John Southworth (which is undoubtedly his stage moniker taken from the saint of that name) has music in his blood. His father, Peter Shelley, was a major figure in the glam scene of 1970s England, and was also the A&R man who brought the world King Crimson. Southworth's musical personality is very far from the progressive rock and glam rock of his father -- he performs a unique brand of pop that transcends both time and space, bringing together influences as wide-ranging as Lou Reed, Burt Bacharach, and Bertolt Brecht. His first two albums, 1998's Mars, Pennsylvania and the 1999 follow-up Sedona, Arizona, contain unique and catchy songs that are a musical travelogue through the history of modern pop.
The transplanted Englishman calls Canada home, where he has performed on a regular basis, having also made his mark on such now defunct legendary American venues as CBGB and the Knitting Factory, and also at the Brooklyn Academy of Music, where he performed before the opening of the Lou Reed/Robert Wilson pop opera Time Rocker. Southworth stayed busy into the new millennium, regularly releasing albums including Banff Springs Transylvania (2000), Yosemite (2006), Pillowmaker (2007), and Mama Tevatron (2009). In 2011, Southworth released Human Cry, a deeply honest and bittersweet turn toward spacious arrangements and plaintive lyrics.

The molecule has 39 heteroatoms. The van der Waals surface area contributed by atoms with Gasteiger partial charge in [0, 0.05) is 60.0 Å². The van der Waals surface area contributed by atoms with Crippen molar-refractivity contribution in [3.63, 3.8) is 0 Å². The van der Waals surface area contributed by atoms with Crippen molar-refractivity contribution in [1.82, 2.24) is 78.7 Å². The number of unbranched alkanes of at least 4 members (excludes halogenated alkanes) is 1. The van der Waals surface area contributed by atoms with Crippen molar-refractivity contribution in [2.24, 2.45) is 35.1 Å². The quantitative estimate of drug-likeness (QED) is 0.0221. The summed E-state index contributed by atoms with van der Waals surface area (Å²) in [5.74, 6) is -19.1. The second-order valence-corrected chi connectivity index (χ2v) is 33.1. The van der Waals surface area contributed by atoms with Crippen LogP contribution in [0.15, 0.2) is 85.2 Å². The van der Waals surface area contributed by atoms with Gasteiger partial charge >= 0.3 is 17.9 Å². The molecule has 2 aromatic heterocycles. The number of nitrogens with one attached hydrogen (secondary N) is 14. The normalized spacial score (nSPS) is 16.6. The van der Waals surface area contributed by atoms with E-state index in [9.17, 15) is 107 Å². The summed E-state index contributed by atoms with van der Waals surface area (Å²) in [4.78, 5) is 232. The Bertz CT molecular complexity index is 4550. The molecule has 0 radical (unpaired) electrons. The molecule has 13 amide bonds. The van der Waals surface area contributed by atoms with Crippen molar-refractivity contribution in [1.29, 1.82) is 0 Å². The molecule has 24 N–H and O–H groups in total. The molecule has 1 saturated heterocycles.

Shortly thereafter in the same year, Southworth offered the curious cassette-only album Spiritual War. Informed by a period of obsession with peasantry and morality, the songs are all similar thematically and all the sounds were recorded directly to a cassette master. Easterween (with Andrew Downing) and Failed Jingles for Bank of America & Other U.S. Corporations arrived in 2012, followed by the ambitious double LP Niagara in 2014, the latter of which delivered a glowing pastiche of sunset-driven '70s soft rock and heady, jazz-tinged chamber pop with a distinct Canadian twist. In 2016, Southworth issued his tenth album, the bright, poppy, and cinematic Small Town Water Tower. ~ Linda Woods